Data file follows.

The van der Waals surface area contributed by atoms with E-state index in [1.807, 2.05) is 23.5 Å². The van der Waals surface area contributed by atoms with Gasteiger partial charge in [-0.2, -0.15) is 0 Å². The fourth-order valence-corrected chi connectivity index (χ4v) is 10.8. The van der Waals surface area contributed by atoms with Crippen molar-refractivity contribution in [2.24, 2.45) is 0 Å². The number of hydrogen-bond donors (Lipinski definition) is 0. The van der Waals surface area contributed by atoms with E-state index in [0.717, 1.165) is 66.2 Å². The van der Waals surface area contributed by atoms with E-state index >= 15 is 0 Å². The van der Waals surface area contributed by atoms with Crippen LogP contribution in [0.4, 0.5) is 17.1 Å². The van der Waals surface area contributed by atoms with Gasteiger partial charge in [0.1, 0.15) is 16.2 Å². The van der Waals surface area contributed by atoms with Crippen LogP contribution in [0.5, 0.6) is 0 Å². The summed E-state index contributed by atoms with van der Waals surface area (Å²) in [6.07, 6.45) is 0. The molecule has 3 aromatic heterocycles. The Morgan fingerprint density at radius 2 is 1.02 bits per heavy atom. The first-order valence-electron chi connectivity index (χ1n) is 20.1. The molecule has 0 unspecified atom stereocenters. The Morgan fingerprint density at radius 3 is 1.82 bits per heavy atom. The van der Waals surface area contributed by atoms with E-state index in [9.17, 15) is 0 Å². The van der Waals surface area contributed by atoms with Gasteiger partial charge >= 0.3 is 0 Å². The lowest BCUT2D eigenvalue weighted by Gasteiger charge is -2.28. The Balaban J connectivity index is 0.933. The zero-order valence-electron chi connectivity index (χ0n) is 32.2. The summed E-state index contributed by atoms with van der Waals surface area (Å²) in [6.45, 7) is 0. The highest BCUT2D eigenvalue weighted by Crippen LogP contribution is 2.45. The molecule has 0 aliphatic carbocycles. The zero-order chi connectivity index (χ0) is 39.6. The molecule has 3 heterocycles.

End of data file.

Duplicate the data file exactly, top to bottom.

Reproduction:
The van der Waals surface area contributed by atoms with E-state index in [1.807, 2.05) is 23.5 Å². The van der Waals surface area contributed by atoms with Gasteiger partial charge in [-0.2, -0.15) is 0 Å². The fourth-order valence-corrected chi connectivity index (χ4v) is 10.8. The van der Waals surface area contributed by atoms with Crippen molar-refractivity contribution in [2.24, 2.45) is 0 Å². The number of hydrogen-bond donors (Lipinski definition) is 0. The van der Waals surface area contributed by atoms with E-state index in [0.717, 1.165) is 66.2 Å². The van der Waals surface area contributed by atoms with E-state index >= 15 is 0 Å². The van der Waals surface area contributed by atoms with Crippen LogP contribution in [0.4, 0.5) is 17.1 Å². The van der Waals surface area contributed by atoms with Gasteiger partial charge in [0.1, 0.15) is 16.2 Å². The van der Waals surface area contributed by atoms with Crippen LogP contribution in [0.5, 0.6) is 0 Å². The summed E-state index contributed by atoms with van der Waals surface area (Å²) in [6.07, 6.45) is 0. The molecule has 3 aromatic heterocycles. The Morgan fingerprint density at radius 2 is 1.02 bits per heavy atom. The first-order valence-electron chi connectivity index (χ1n) is 20.1. The molecule has 0 unspecified atom stereocenters. The Morgan fingerprint density at radius 3 is 1.82 bits per heavy atom. The van der Waals surface area contributed by atoms with E-state index in [9.17, 15) is 0 Å². The van der Waals surface area contributed by atoms with Gasteiger partial charge >= 0.3 is 0 Å². The lowest BCUT2D eigenvalue weighted by Gasteiger charge is -2.28. The Balaban J connectivity index is 0.933. The zero-order valence-electron chi connectivity index (χ0n) is 32.2. The summed E-state index contributed by atoms with van der Waals surface area (Å²) in [6.45, 7) is 0. The highest BCUT2D eigenvalue weighted by Crippen LogP contribution is 2.45. The molecule has 0 aliphatic carbocycles. The zero-order chi connectivity index (χ0) is 39.6. The molecule has 3 heterocycles.